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Ed Driscoll

Just Most of Them

June 10th, 2013 - 11:26 am

“Obama: ‘We Don’t Want to Tax All Businesses Out of Business,’” CNS News reports:

President Barack Obama says Democrats “don’t want to tax all businesses out of business.”

“I know that there are a few Republicans here in the audience,” Obama said Friday at a fundraiser for the Democratic Senatorial Campaign in Palo Alto, Ca. ”If you talk to us, it turns out we’re pretty common-sense folks.
“We don’t think government can do everything,” he said.  ”We don’t think that top-down solutions are the right way to go.  We believe in the free market.  We believe in a light touch when it comes to regulations.”

“We don’t want to tax all businesses out of business,” Obama said.  ”But we do think that there’s a role to play for government.”

With the exception of there possibly being a few Republicans in the audience, nothing in the above passage is true. Obama’s first term, in which he nationalized two of the Big Three American car companies, created ObamaCare and used crony socialism to force “Green” businesses into existence with frequent disastrous results such as Solyndra are all examples of top-down solutions, corporatism, and distorting free markets.

And as far as not wanting to “tax all businesses out of business,” those who play ball with Obama, such as GE (whose networks helped paved the way for his administration, and whose CEO was appointed to the president’s Economic Recovery Advisory Board) find themselves rewarded with curious tax breaks.

But as as president, Obama “joked” about siccing the IRS on political enemies. and as a candidate, Obama had no problem admitting (to the apparent delight of a northern California newspaper) that there were certainly whole industries he wanted to tax out of existence:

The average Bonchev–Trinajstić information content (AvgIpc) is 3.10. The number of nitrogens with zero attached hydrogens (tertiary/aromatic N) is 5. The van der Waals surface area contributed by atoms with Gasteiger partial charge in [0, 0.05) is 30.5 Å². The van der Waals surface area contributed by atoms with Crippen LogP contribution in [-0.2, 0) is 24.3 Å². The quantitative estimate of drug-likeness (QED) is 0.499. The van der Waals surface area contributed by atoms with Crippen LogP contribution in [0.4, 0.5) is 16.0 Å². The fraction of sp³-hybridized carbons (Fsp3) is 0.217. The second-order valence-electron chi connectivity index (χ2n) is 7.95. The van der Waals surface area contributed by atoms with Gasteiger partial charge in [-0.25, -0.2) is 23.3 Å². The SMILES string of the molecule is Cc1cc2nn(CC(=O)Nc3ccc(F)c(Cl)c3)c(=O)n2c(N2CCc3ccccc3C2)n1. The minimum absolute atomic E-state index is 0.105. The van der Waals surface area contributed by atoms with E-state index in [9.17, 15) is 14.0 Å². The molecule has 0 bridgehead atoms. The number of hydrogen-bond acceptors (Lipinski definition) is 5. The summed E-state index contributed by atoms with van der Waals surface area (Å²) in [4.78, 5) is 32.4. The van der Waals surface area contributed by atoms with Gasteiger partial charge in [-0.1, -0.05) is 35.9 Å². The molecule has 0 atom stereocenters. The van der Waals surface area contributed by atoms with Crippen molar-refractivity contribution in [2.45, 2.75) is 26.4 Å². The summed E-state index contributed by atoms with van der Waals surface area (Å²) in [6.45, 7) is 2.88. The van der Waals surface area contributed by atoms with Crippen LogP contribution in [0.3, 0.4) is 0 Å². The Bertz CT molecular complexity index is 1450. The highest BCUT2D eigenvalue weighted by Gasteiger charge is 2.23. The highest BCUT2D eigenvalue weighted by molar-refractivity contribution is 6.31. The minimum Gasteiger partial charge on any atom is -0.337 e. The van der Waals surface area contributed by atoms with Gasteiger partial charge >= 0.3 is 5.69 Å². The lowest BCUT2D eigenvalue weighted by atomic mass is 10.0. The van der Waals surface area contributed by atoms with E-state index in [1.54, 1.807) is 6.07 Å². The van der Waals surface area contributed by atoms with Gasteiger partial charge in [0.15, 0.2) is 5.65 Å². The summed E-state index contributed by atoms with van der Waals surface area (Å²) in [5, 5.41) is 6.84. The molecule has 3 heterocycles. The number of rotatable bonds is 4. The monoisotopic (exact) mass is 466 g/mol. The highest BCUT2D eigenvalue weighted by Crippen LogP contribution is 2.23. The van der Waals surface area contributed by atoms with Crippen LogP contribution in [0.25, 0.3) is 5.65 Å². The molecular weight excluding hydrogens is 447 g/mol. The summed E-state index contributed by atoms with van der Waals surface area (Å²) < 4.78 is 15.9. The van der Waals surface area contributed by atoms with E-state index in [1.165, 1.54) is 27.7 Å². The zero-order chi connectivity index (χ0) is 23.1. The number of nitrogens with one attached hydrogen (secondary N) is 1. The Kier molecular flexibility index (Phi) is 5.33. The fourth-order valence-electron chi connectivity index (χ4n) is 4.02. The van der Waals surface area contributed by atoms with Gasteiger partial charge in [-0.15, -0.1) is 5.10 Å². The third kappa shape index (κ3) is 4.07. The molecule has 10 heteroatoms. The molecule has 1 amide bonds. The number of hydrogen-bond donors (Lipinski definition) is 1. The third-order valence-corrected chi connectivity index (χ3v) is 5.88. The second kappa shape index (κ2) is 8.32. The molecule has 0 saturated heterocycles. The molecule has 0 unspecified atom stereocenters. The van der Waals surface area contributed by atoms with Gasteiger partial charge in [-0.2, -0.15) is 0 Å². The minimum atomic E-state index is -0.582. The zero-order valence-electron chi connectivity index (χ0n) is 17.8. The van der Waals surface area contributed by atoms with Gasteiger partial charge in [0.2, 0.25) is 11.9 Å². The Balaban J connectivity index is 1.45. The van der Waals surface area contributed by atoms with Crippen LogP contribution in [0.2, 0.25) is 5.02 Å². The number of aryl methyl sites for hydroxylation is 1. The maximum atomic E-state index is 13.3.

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I wish I could remember the movie, but it had the scene Obama is playing. A girl crying over a failed romance. The man tells her, "I didn't mean to hurt you." She replies, "Well, you did."

I ran across this at the Adam Smith blog today:

"We can take this further though. Such costs of bureaucracy are not simply on foreign trade because foreign trade is not the only form of trade we have. We obviously also have inland trade or what we generally call "the economy". People buyin' an' sellin' stuff to and from each other. And the findings that apply to foreign trade will also obviously apply to the inland trade as well. The more bureaucracy there is then the less trade will get done: the simpler (or less of it) the bureaucracy there more trade will get done. And as it is indeed trade that produces economic wealth this would make us all richer.

So, there really seems to be no reason at all why we should not reduce bureaucracy in order to make us all richer. And those bureaucrats will now have to go and do something useful for a living: shame, isn't it?"
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